Brooklyn’s elected officials as well as community leaders and activists in Williamsburg gathered this morning to condemn recent racial attacks that have plagued both the Jewish community as well as the black community. The press conference was led by Councilwoman and Public Advocate-Elect Letitia “Tish” James.
“I’m standing here today with a diverse coalition of elected officials and community leaders who have joined me to call for an end to this ongoing random acts of violence,” said Public Advocate-elect Tish James. “Just as the knockout attacks perpetrated against innocent New Yorkers, and perhaps one group of people, were and are unacceptable, the attack against Taj Patterson is equally unacceptable. We join today to call for healing and unity, and we call for the swift arrest of any individual who’s responsible for the hate crime against Taj Patterson and who’s responsible for any knockout violent crimes against anyone in the City of New York.”
“As we bury today Nelson Mandela, he said the oppression of black people is unacceptable, the oppression of white people and the oppression of Jews are unacceptable, and that’s why we stand here today.”
Ms. James also slammed the media for claiming tension between the black community and the Jewish community in Brooklyn. “Let me dispel that fact. There is no tension,” she said. “In fact it is more of the media who’s propelling this myth. And all we have to do is stand together as one community saying an end to violence.”
Assemblyman Dov Hikind followed Ms. James saying, “We are here together. We make look different, we may wear different clothing, but at the end of the day we are New Yorkers who care for the City and we care about violence perpetrated against innocent people. We stand as one. We will not tolerate any kind of hate of violence regardless of where it comes from. It is unacceptable and we will always stand together, and we hope that those who’re responsible for the violence created in these City will be reprehended and we will throw the book at them.”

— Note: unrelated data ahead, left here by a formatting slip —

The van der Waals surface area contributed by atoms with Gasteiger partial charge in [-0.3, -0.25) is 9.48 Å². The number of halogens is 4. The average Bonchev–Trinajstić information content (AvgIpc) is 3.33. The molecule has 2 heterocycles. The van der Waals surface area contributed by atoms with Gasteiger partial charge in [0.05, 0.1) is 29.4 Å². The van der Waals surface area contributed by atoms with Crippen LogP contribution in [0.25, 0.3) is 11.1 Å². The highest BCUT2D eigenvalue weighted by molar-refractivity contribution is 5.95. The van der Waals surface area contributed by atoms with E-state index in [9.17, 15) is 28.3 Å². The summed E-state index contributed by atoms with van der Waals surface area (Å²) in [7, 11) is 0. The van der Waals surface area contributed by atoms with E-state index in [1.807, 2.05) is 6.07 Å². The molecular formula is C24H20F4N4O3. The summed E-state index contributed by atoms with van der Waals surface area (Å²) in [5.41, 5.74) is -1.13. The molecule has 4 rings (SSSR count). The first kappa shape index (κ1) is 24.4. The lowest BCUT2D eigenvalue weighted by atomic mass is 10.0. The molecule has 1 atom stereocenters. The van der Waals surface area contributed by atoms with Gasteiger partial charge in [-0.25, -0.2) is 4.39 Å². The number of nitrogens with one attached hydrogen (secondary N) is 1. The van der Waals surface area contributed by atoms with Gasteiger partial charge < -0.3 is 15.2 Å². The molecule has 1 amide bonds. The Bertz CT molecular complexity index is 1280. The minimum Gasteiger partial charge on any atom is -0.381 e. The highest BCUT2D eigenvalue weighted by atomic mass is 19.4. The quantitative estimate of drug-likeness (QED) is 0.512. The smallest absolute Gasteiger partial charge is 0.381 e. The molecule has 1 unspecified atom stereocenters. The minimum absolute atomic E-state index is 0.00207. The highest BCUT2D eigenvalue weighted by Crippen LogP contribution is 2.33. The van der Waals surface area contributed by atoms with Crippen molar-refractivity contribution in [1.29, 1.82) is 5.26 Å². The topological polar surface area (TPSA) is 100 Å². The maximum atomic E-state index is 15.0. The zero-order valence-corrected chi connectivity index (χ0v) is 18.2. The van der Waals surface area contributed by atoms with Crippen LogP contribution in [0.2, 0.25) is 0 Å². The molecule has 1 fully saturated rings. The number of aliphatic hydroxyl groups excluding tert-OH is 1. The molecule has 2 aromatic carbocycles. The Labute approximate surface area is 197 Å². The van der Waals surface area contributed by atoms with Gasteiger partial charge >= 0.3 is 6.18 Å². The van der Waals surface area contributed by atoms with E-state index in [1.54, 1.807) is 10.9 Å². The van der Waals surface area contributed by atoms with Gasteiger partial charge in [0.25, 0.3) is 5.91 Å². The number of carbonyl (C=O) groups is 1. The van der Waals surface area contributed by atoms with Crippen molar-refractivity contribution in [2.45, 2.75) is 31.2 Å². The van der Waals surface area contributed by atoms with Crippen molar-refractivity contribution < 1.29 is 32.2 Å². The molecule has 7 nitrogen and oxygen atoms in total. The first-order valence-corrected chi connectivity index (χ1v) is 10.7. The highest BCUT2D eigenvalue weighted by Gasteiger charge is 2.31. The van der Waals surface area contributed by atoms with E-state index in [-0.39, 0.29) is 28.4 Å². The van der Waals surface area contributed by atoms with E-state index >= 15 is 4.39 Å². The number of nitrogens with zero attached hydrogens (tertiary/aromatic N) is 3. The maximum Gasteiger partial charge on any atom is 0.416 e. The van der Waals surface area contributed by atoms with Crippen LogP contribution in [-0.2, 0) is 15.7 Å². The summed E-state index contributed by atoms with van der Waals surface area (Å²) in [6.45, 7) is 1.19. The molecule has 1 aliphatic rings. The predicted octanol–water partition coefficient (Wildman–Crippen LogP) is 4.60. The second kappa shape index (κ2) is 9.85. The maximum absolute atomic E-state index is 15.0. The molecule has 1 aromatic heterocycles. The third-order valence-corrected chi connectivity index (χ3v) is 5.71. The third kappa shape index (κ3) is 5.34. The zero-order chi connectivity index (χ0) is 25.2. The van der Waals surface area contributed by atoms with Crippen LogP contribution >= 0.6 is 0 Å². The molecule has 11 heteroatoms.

Brooklyn DA-Elect Ken Thompson vowed to hold anyone involved in the recent attacks accountable. “We cannot have these attacks, because these attacks are actually an attack on the rule of law and an attack on all of us,” said Mr. Thompson. “I stand here today, to make sure that people of Brooklyn know my determination to make sure we get to the bottom of whoever did this to this young man and whoever is behind these other attacks.”
Rabbi Moshe David Neiderman said that it is sad that such a unity conference has to happen on occasions when some innocent people are beaten. “The clear message is: “No violence against anybody,” he proclaimed. Community leader Rabbi Abe Friedman echoed similar words of unity as one community, no matter color of skin. “We are against violence, in any case shape or form, and strongly condemn it. This community is known for years to be the most charitable community and the most united community. Rabbi Moshe Indig (Satmar-Ahronim) noted the recent elections as a transition of change but as change for the better.
Councilman David Greenfield added, “Today’s New York is not the New York of twenty years ago. It’s a New York that we do get along, work together and have mutual respect for each other. And I think that’s the message that we want to send. The actions that we have seen are the actions of a few. We are the folks who represent and work for the community and we can assure all of the communities in New York City that we do work together and respect each other, and we are going to keep working together towards a one New York.”
Assemblyman Walter Mosley, Councilman Steve Levin, Councilwoman-elect Laurie Cumbo, David Pollock of the JCRC and Rabbi Kohn from Crown Height, Gary Schlesinger, as well as an activist on behalf of the pride community, all addressed the crowd and called for unity and mutual respect.
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(Jacob Kornbluh – YWN)